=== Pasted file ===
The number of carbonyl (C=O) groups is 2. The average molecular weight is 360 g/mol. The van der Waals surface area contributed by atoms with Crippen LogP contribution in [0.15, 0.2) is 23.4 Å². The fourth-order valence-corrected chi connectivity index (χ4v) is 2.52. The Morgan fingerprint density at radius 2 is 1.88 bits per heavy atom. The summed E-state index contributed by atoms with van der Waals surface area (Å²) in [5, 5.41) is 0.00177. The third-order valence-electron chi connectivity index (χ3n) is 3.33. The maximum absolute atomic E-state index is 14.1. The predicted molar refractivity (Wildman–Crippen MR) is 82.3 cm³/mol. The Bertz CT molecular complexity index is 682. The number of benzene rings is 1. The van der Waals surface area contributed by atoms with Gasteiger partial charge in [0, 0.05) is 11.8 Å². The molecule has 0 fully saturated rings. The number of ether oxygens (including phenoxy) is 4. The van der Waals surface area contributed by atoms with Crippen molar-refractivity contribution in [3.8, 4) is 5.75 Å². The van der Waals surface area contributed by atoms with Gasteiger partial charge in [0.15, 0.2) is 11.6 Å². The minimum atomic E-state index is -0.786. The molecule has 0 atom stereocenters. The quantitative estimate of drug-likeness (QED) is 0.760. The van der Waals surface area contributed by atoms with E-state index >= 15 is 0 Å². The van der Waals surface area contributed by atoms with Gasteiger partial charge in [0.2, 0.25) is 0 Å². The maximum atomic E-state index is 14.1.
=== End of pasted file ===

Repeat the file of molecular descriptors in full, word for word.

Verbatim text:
The number of carbonyl (C=O) groups is 2. The average molecular weight is 360 g/mol. The van der Waals surface area contributed by atoms with Crippen LogP contribution in [0.15, 0.2) is 23.4 Å². The fourth-order valence-corrected chi connectivity index (χ4v) is 2.52. The Morgan fingerprint density at radius 2 is 1.88 bits per heavy atom. The summed E-state index contributed by atoms with van der Waals surface area (Å²) in [5, 5.41) is 0.00177. The third-order valence-electron chi connectivity index (χ3n) is 3.33. The maximum absolute atomic E-state index is 14.1. The predicted molar refractivity (Wildman–Crippen MR) is 82.3 cm³/mol. The Bertz CT molecular complexity index is 682. The number of benzene rings is 1. The van der Waals surface area contributed by atoms with Gasteiger partial charge in [0, 0.05) is 11.8 Å². The molecule has 0 fully saturated rings. The number of ether oxygens (including phenoxy) is 4. The van der Waals surface area contributed by atoms with Crippen molar-refractivity contribution in [3.8, 4) is 5.75 Å². The van der Waals surface area contributed by atoms with Gasteiger partial charge in [0.15, 0.2) is 11.6 Å². The minimum atomic E-state index is -0.786. The molecule has 0 atom stereocenters. The quantitative estimate of drug-likeness (QED) is 0.760. The van der Waals surface area contributed by atoms with E-state index >= 15 is 0 Å². The van der Waals surface area contributed by atoms with Gasteiger partial charge in [0.2, 0.25) is 0 Å². The maximum atomic E-state index is 14.1.